18. An Army of Listeners: Interviewing Lesbians as a Practice of Liberation for All
19. “Free to Be Me”: Oral History Research with Lesbians and Bisexual Women Seeking Asylum in the UK
Clare Summerskill gained her doctorate from Royal Holloway, University of London, UK. Her research interests include the ethics of verbatim theatre processes and the role of the contributor in such productions. She works as visiting lecturer at various UK universities and she is also a playwright, oral historian, and stand-up comedian.
Amy Tooth Murphy is lecturer in oral history at Royal Holloway, University of London, UK. Her research interests include British post-war lesbian history; oral history theory and method; butch/femme cultures and identities; and lesbian literature. Her current research project is an exploration of butch lived experience and identity from 1950-Present.
Emma Vickers is a senior lecturer at Liverpool John Moores University in the UK. She specialises in queer British history and is the author of Queen and Country: same-sex desire in the British Armed Forces, 1939-1945 (2012). She is interested in the intersection between psychotherapy and oral testimony.
"This is a terrific collection: an outstanding volume of unusual breadth and depth, in a rapidly expanding field of inquiry. With compelling foreword by Nan Alamilla Boyd, contextualising introduction by three co-editors, and nineteen chapters drawn from diverse oral history projects with innovative methodologies, the book ranges geographically from the country to the city, across Australia, Canada, UK, and US. It engages an astounding array of narrators, from LGBTQ+ children of Holocaust survivors to straight and gay nurses navigating the early AIDS crisis, from intersex and marriage equality activists to trans military veterans. In addition to complex accounts of shame, job loss, reticence, and dissemblance, they tell unforgettable stories of lives lived loud, proud, and against the grain.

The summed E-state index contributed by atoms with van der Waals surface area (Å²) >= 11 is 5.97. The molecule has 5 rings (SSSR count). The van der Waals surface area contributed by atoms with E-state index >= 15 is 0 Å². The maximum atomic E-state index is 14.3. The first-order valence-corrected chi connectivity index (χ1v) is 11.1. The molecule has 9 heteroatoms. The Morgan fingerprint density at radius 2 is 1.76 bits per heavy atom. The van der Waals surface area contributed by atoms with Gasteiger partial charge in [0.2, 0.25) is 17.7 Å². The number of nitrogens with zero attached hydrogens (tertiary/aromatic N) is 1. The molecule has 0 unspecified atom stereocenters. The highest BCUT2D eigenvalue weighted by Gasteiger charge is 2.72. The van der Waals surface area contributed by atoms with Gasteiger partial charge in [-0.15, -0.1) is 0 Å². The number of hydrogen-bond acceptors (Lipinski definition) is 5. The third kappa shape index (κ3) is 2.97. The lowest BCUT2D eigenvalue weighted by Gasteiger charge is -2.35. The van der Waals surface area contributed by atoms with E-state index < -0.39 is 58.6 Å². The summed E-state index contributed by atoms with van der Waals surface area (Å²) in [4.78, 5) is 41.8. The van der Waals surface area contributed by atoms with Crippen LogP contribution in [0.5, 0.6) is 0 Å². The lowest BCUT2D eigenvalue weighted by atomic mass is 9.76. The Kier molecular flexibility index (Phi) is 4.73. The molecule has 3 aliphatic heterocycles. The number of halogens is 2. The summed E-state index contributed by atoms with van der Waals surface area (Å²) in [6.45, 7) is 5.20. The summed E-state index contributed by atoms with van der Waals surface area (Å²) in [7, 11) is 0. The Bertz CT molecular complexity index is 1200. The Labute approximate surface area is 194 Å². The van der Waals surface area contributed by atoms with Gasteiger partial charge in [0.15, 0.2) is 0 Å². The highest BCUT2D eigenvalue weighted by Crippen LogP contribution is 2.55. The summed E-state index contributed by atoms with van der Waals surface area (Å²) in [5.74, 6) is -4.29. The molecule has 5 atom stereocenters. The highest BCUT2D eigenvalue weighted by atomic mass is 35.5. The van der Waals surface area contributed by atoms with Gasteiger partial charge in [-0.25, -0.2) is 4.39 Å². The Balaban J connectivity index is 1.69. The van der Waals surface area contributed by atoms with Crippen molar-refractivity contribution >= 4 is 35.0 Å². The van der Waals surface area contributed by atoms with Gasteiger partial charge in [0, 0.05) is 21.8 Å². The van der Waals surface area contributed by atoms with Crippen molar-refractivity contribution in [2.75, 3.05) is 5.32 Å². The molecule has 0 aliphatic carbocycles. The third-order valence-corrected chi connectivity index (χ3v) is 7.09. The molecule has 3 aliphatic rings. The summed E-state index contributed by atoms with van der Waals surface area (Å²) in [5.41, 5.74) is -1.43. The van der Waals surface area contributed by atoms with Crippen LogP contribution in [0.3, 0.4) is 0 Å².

As gender and sexuality studies grows ever stronger and richer, these authors’ insights will guide students, inform colleagues, and empower community members for years to come. New Directions in Queer Oral History is an enormously important contribution to scholarship—and to queer cultures around the world."
John Howard, King’s College London, UK
"New Directions in Queer Oral History: Archives of Disruption reminds us why queer oral history is at the cutting edge of oral history practice and theory. Bringing together a diverse range of contributors working on lesbian, gay, bisexual, trans and queer histories in a variety of national contexts, this rich collection provokes us to think again about our practice of oral history and both the limits and radical potential of the stories we generate. Raising difficult questions such as whether it is necessary, or indeed enough, for interviewers to share an LGBTQ+ identity with narrators; how intergenerational dynamics shape both the interview and our wider sense of community and self; and how we respond to the ethical dilemmas of probing traumatic histories, this lively and intimate collection shows how far queer oral history has come and points to the productive and disruptive possibilities of this fascinating field."
Rebecca Jennings, UCL, UK